The recovery rate in all regions and different income groups depends on developments in vaccine trials, economic support, and a number of structural factors such as tourism. The developed-country United States will reach pre-COVID-19 GDP this year. However, the other countries in the group will not reach pre-COVID-19 GDP ratios until 2022. Similarly, China, one of the emerging and developing economies, had already reached its pre-COVID-19 GDP in 2020, but many other developing countries are not expected to reach that number until 2023. Different recovery courses are likely to create significant differences in living standards between developing countries and others compared to pre-pandemic conditions. Cumulative per capita income losses in emerging and developing economies excluding China in 2019 are expected to be equivalent to 20 % of GDP, compared with pre-pandemic projections in 2020–22, while losses in developed economies are expected to be relatively smaller at 11 %. This matter has reversed the progress in poverty reduction. In 2020, 95 million people were projected to become poorer and 80 million more undernourished than before (IMF, 2021a:XIII).

The longer the epidemic lasts, the greater the burden on public finances. Public deficits and public debt have increased at an unprecedented rate, accompanied by a sharp drop in income due to the decline in production, and massive financial support has been provided. In 2020, the average fiscal deficit was 11.7 % in developed economies, 9.8 % in emerging economies, and 5.5 % in underdeveloped economies. In 2020, global public debt was 97.3 % of GDP, 13 % higher than the pre-pandemic forecast level. Central banks in developed and some emerging economies have cut policy rates and purchased government bonds to preserve their authority. Thus they facilitated the financial response to the pandemic. In 2021, fiscal deficits were expected to reverse due to the expiration of the support given due to the pandemic or reversal of the trend for expansionary policies and the influence of automatic stabilizers (IMF, 2021b:1).

2.2. Development of Health Expenditures

Although impossible to predict with certainty, the health and economic shocks triggered by COVID-19 will, directly and indirectly, affect health spending and progress toward universal health coverage. COVID-19 has had a destructive impact on global health systems. Since the health sector ←15 | 16→takes a minimal share of the budget, all countries have responded to the COVID-19 health and related economic crisis with exceptional budgetary allocations. Health budgets of low-income countries for 2020 have been disproportionately affected by the COVID-19 health response. The health crisis is indicated by a deep global economic crisis that may have a long-lasting impact on health financing.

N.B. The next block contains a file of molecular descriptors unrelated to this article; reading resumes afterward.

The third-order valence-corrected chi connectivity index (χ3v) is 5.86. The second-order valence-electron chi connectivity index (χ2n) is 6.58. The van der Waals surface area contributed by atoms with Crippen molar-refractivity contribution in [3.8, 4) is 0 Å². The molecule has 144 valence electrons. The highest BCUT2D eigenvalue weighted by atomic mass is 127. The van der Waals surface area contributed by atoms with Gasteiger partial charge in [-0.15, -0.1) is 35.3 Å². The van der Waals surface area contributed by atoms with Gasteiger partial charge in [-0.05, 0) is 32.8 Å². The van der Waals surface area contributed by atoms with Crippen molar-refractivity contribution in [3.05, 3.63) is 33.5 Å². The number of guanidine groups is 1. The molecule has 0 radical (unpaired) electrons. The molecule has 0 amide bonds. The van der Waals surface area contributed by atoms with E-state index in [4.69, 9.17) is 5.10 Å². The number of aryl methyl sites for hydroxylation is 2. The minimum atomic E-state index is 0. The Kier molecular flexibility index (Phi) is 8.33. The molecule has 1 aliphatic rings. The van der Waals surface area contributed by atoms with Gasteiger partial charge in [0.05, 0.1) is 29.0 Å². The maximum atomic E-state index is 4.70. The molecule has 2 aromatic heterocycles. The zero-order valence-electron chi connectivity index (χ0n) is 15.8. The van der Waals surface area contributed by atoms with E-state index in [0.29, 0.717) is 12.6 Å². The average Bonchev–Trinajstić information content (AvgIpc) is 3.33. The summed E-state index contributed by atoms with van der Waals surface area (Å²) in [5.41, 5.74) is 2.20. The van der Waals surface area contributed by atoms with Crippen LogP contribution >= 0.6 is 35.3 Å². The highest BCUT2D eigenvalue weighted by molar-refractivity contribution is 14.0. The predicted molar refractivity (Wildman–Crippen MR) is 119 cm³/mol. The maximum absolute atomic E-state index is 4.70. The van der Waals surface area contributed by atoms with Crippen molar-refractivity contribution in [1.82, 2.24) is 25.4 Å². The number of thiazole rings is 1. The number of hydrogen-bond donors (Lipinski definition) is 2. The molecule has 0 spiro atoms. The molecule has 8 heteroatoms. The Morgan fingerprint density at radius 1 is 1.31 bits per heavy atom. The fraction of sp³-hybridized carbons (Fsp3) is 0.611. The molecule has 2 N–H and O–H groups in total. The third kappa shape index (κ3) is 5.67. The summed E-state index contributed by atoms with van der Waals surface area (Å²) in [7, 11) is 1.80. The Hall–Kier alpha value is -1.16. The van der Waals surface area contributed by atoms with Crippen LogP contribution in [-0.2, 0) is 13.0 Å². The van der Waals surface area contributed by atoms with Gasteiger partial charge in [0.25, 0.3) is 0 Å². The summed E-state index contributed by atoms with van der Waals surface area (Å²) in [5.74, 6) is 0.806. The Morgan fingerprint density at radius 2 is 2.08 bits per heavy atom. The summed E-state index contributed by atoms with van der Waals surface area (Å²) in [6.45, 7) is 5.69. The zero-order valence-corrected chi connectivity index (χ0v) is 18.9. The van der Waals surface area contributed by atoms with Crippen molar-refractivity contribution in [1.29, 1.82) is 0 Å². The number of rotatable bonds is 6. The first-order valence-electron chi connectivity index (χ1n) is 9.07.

In 2018, global healthcare spending reached $ 8.3 trillion, or in other words, 10 % of global GDP. This is the first time healthcare spending has grown more slowly than GDP in five years. Per capita, public health spending increased over the 2000–2018 period but grew more slowly after the 2008–2009 economic crisis. As a share of total healthcare spending, personal spending is over 40 % in low- and lower-middle-income countries. The decline in government revenues due to the economic crisis led many countries to take out additional loans (WHO, 202012).

Figure 2:Health expenditures and GDP growth trends by country group (2000–2017 %)

Source: WHO, (2019), Global Spending on Health A World in Transition, p:6

Between 2000 and 2017, global healthcare expenditures grew by 3.9 % per year in real terms, while global GDP grew by 3.0 %. As shown in ←16 | 17→Figure 2, the increase in healthcare expenditures between 2000 and 2017 in low-income countries was 7.8 %, while economic growth was 6.4 %. While healthcare expenditures in middle-income countries are growing at more than 6 % per year, healthcare expenditures in high-income countries are averaging 3.5 % per year, about twice the economic growth rate.

Figure 3:% of GDP Ratio of Health Expenditures in OECD Countries in 2019

Source: OECD, Health at Glance Europe 2020, p. 161, www.oecd.org

According to Figure 3, Switzerland has the highest health expenditure/GDP ratio among OECD countries at 12.1 %, while Turkey has the lowest health expenditure/GDP ratio at 4.4 %.